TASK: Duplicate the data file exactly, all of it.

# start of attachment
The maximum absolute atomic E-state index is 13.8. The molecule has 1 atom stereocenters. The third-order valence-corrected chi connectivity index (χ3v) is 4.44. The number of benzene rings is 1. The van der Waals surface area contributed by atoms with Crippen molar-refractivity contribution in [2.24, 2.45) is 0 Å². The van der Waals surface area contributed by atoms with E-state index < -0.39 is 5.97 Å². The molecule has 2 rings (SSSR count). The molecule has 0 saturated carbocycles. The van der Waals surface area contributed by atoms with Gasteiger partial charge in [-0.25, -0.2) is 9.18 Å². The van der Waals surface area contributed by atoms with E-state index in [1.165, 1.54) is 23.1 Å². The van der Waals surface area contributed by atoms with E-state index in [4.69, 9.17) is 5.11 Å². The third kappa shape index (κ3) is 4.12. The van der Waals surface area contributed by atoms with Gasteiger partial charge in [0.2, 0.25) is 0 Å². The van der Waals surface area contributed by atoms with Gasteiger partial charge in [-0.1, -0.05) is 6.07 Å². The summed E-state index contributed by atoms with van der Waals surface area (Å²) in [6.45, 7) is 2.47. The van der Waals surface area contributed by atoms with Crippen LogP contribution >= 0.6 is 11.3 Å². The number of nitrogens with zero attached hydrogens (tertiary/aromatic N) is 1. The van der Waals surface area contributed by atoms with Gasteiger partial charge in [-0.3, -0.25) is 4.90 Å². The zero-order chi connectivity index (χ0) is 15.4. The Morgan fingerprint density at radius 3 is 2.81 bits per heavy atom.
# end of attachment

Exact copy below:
The maximum absolute atomic E-state index is 13.8. The molecule has 1 atom stereocenters. The third-order valence-corrected chi connectivity index (χ3v) is 4.44. The number of benzene rings is 1. The van der Waals surface area contributed by atoms with Crippen molar-refractivity contribution in [2.24, 2.45) is 0 Å². The van der Waals surface area contributed by atoms with E-state index < -0.39 is 5.97 Å². The molecule has 2 rings (SSSR count). The molecule has 0 saturated carbocycles. The van der Waals surface area contributed by atoms with Gasteiger partial charge in [-0.25, -0.2) is 9.18 Å². The van der Waals surface area contributed by atoms with E-state index in [1.165, 1.54) is 23.1 Å². The van der Waals surface area contributed by atoms with E-state index in [4.69, 9.17) is 5.11 Å². The third kappa shape index (κ3) is 4.12. The van der Waals surface area contributed by atoms with Gasteiger partial charge in [0.2, 0.25) is 0 Å². The van der Waals surface area contributed by atoms with Gasteiger partial charge in [-0.1, -0.05) is 6.07 Å². The summed E-state index contributed by atoms with van der Waals surface area (Å²) in [6.45, 7) is 2.47. The van der Waals surface area contributed by atoms with Crippen LogP contribution >= 0.6 is 11.3 Å². The number of nitrogens with zero attached hydrogens (tertiary/aromatic N) is 1. The van der Waals surface area contributed by atoms with Gasteiger partial charge in [-0.3, -0.25) is 4.90 Å². The zero-order chi connectivity index (χ0) is 15.4. The Morgan fingerprint density at radius 3 is 2.81 bits per heavy atom.